Extract from the Autobiography of Thomas Jefferson Coolidge

October 16. I rode to the farthest outpost of the army at Lewinsville, where we found a captain and twenty men. About two rifle-shots from us was a wood where the enemy’s pickets were placed. On our right we could see ten or twenty men approaching the wood. The captain informed us that they were scouting. We reached General Wadsworth about three in the afternoon. He occupies Upton’s Hill and is building a fort called Buffalo a little further, on Taylor’s Hill. The view was beautiful: on our left, Munson’s Hill, held by Blenker’s division and strongly fortified; on our right, Porter’s division, covering several hills with their white tents; in front, about a mile off, the village of Falls Church and Secessia. Through his telescope Wadsworth showed me the white horse which I have seen mentioned in the papers so often. It belongs to some rebel officer on picket. In company with Captain Smith we rode down to Falls Church, a little old building said to be two hundred years old. The village was entirely deserted. The woods all over Fairfax County were cut down by thousands of acres, partly to get abattis, but more to allow range for cannon. Death itself seemed to have passed over the country. At the outpost we were informed that one of our pickets had just been shot by the enemy and lay mortally wounded some distance out of the lines. This led the captain and myself with Powell Mason and a New York colonel to ride further and we reached the farthest pickets half a rifle-shot from the enemy, one of whose fires we could see plainly on our left. I fully expected a ball or two, but none came. We reached Washington long after dark after a most interesting ride.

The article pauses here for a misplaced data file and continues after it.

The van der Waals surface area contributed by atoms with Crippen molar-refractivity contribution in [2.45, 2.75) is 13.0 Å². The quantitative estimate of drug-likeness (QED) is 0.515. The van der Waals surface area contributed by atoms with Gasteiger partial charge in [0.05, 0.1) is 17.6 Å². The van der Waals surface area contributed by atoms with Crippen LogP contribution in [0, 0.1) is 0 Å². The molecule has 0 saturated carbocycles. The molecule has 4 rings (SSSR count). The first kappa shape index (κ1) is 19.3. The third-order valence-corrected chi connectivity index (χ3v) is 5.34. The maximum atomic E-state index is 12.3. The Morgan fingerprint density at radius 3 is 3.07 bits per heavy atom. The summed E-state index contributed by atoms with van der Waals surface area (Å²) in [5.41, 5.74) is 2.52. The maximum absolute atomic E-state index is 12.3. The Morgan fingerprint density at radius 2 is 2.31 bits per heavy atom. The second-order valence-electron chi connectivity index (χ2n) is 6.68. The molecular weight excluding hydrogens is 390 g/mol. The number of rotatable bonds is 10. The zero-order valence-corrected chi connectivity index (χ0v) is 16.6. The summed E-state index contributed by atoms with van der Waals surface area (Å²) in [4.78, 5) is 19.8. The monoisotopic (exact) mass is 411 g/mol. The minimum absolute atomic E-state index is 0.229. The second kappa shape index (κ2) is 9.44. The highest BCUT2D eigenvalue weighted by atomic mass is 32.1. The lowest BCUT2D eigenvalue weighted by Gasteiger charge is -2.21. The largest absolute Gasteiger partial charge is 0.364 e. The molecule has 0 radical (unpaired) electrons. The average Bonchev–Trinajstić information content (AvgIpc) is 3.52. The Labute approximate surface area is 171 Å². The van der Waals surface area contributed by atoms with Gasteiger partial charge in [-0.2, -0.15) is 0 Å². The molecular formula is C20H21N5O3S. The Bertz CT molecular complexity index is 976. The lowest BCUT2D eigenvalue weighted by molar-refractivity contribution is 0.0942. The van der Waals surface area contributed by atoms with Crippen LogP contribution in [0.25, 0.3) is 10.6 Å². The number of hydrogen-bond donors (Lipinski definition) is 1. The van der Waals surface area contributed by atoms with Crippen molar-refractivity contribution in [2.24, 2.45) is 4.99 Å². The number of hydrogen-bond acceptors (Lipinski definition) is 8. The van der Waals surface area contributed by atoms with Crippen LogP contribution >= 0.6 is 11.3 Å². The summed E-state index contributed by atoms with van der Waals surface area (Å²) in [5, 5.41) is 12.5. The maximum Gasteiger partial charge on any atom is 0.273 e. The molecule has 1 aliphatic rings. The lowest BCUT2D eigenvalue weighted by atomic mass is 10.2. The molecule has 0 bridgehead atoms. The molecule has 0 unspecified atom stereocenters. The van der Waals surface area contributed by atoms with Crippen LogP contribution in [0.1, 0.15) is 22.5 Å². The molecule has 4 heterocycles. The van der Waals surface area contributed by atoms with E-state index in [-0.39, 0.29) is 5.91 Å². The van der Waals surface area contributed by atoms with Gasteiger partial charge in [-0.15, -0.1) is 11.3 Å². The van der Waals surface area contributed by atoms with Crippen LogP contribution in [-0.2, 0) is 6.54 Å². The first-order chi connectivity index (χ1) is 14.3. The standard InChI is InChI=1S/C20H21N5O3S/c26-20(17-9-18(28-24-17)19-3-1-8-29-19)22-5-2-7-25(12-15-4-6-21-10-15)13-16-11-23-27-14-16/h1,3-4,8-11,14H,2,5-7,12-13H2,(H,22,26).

Published in The Autobiography of T. Jefferson Coolidge, 1831–1920 (Boston: Houghton Mifflin Company, 1923), 31–32.